New research has revealed the agtech revolution is slower than hoped for the northern beef industry, with valuable insights revealed into how developers should work with farmers to drive change.
The CSIRO report, ‘Insights on technology adoption and innovation among northern Australian beef producers’, revealed a lack of engagement with researchers and tech developers despite a strong desire by producers to work collaboratively to ground truth research and ensure new tools have practical application.
The report found that collaborative co-innovation approaches could assist in overcoming a lack of clear value proposition in some new technologies and improve understanding of the level of accessibility of the technology, with smartphones an example.
The research was supported by the North Australia Beef Research Council (NABRC), which identified producers to share their experiences of tech development and adoption with the research team.
One of NABRC’s key roles is to connect producers, researchers and industry stakeholders to drive improved production in Australia’s northern grassfed beef industry.
“The CSIRO research confirms the need for NABRC to continue working to break down barriers between research scientists and grassroots producers to enrich R&D, simplify and improve adoption,” NABRC chair John Taylor said.
“NABRC’s 11 regional beef research committees are one way in which we bring together researchers and producers, but we’re also working to build knowledge among young researchers through farm and regional tours to familiarise them with the operating environments of different regions.”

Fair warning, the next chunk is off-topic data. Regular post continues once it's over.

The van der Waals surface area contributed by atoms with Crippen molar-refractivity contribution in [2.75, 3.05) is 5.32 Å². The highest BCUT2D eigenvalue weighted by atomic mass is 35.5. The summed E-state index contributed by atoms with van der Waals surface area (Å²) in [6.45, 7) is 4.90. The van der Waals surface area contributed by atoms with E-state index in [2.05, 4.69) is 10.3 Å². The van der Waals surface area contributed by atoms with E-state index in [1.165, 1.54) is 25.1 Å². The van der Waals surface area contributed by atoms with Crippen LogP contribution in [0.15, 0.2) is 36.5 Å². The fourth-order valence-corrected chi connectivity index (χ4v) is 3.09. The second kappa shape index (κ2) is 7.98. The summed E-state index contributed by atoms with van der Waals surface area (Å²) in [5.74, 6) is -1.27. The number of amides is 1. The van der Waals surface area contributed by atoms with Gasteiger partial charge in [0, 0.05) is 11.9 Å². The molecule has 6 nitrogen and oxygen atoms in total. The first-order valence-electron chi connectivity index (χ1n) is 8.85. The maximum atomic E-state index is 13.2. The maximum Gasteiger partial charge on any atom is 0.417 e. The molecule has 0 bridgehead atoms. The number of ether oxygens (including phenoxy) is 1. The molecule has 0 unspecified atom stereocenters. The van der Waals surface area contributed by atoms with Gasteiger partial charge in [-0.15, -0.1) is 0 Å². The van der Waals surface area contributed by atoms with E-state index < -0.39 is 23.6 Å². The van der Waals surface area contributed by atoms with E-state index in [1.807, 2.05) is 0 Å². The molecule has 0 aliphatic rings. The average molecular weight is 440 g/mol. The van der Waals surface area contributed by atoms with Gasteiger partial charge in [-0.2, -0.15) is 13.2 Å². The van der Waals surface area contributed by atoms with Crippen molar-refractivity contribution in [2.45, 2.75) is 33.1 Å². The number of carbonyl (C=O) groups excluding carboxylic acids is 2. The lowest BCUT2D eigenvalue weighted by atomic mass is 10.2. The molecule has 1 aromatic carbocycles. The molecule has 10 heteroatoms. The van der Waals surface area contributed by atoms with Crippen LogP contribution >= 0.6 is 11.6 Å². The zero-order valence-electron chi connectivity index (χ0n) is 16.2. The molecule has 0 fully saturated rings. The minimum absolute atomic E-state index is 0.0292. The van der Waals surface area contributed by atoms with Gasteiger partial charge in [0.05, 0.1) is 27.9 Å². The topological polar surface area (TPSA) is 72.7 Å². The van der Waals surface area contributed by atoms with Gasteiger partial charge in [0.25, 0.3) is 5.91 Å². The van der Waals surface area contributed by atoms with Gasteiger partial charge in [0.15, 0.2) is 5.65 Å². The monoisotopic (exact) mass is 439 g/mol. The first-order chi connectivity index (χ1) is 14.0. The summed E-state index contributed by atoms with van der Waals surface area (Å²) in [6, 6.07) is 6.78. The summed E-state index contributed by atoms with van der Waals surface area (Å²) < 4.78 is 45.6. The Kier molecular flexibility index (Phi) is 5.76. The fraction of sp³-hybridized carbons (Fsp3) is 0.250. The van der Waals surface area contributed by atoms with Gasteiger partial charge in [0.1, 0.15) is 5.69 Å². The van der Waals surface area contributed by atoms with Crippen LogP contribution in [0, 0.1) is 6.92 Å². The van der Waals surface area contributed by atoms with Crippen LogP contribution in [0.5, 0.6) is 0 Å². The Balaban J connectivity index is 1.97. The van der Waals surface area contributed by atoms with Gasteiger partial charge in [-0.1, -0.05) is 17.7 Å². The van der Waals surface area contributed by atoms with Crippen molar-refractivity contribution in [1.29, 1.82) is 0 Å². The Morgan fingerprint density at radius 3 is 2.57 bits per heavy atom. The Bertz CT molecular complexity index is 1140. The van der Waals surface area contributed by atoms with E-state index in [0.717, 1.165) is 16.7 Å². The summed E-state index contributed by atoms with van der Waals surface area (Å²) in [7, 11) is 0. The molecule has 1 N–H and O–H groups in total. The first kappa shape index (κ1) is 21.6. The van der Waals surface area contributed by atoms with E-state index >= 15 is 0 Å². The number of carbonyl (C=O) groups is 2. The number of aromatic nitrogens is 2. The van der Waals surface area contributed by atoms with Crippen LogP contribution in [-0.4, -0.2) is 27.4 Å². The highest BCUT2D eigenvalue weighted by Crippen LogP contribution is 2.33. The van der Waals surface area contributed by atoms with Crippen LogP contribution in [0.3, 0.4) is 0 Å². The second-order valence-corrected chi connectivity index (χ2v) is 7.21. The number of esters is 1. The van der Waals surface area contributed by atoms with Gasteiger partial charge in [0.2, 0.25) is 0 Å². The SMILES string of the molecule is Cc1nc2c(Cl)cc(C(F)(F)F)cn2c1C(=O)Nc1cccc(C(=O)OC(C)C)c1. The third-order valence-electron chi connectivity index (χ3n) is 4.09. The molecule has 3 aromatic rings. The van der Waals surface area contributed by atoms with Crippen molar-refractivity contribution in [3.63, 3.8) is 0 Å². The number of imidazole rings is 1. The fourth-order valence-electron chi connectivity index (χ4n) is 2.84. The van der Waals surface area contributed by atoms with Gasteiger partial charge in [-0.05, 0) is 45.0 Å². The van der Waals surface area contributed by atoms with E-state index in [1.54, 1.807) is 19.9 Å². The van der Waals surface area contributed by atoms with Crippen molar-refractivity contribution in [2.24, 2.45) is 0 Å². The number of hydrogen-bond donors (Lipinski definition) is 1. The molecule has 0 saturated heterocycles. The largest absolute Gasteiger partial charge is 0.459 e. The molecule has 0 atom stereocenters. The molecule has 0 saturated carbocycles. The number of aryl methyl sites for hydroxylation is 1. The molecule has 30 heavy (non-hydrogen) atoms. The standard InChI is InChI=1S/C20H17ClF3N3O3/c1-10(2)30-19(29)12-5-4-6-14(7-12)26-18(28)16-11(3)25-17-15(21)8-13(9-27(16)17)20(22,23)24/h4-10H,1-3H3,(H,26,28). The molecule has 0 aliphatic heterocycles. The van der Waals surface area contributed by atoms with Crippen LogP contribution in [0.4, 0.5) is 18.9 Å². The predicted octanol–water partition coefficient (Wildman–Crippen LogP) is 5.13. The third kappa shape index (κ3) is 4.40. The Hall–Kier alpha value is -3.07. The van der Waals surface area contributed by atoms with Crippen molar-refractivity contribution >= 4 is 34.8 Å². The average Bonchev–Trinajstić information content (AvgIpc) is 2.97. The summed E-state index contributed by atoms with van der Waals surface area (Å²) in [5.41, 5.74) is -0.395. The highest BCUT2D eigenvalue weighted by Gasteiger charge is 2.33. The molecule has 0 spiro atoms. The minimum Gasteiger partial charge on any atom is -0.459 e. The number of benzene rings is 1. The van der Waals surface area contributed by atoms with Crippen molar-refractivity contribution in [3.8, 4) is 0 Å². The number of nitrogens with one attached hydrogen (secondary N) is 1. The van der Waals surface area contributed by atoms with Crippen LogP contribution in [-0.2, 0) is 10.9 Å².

The report identified key barriers to adoption of new technologies as including cost, risks associated with early adoption, the complexity of the technology, and the infrastructure required for connectivity.
“The report also challenges the way extension and adoption programs approach graziers, with producers identifying as barriers to adoption the limited time they have available to develop digital literacy, and integrate an innovation into their own enterprise,” Mr Taylor said.
Some of the industry characteristics which affected adoption included long adoption timelines, a conservative culture in the industry and the perception that producers needed to concentrate on the basics before embarking on high technology approaches.
“Great improvement has been made in practice change programs in recent years, but the report provides a timely reminder that extension providers need to provide ways for producers, each with their individual needs, circumstances and cultural backgrounds, to come together on shared learning pathways.”
· The full report is available at https://doi.org/10.25919/cnqs-3b58